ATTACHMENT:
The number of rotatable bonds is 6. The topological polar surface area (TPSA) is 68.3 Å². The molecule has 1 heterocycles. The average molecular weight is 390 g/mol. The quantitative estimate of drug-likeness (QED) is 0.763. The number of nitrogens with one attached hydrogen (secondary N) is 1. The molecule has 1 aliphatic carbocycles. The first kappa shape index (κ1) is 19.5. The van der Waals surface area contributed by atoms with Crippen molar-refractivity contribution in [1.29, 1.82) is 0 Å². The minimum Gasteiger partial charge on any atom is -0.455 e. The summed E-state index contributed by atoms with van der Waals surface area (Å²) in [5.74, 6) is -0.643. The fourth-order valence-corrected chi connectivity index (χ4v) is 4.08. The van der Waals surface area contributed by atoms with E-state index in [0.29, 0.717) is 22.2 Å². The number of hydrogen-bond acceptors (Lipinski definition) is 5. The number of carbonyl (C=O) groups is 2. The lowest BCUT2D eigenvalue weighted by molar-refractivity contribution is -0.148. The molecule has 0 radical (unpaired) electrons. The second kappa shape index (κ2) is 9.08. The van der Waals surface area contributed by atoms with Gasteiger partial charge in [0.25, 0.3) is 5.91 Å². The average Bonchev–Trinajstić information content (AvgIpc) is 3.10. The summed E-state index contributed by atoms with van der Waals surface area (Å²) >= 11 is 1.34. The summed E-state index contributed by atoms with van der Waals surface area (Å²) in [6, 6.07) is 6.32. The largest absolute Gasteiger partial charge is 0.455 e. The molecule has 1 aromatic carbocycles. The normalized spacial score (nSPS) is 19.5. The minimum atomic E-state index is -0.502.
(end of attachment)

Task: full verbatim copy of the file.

The number of rotatable bonds is 6. The topological polar surface area (TPSA) is 68.3 Å². The molecule has 1 heterocycles. The average molecular weight is 390 g/mol. The quantitative estimate of drug-likeness (QED) is 0.763. The number of nitrogens with one attached hydrogen (secondary N) is 1. The molecule has 1 aliphatic carbocycles. The first kappa shape index (κ1) is 19.5. The van der Waals surface area contributed by atoms with Crippen molar-refractivity contribution in [1.29, 1.82) is 0 Å². The minimum Gasteiger partial charge on any atom is -0.455 e. The summed E-state index contributed by atoms with van der Waals surface area (Å²) in [5.74, 6) is -0.643. The fourth-order valence-corrected chi connectivity index (χ4v) is 4.08. The van der Waals surface area contributed by atoms with E-state index in [0.29, 0.717) is 22.2 Å². The number of hydrogen-bond acceptors (Lipinski definition) is 5. The number of carbonyl (C=O) groups is 2. The lowest BCUT2D eigenvalue weighted by molar-refractivity contribution is -0.148. The molecule has 0 radical (unpaired) electrons. The second kappa shape index (κ2) is 9.08. The van der Waals surface area contributed by atoms with Gasteiger partial charge in [0.25, 0.3) is 5.91 Å². The average Bonchev–Trinajstić information content (AvgIpc) is 3.10. The summed E-state index contributed by atoms with van der Waals surface area (Å²) >= 11 is 1.34. The summed E-state index contributed by atoms with van der Waals surface area (Å²) in [6, 6.07) is 6.32. The largest absolute Gasteiger partial charge is 0.455 e. The molecule has 1 aromatic carbocycles. The normalized spacial score (nSPS) is 19.5. The minimum atomic E-state index is -0.502.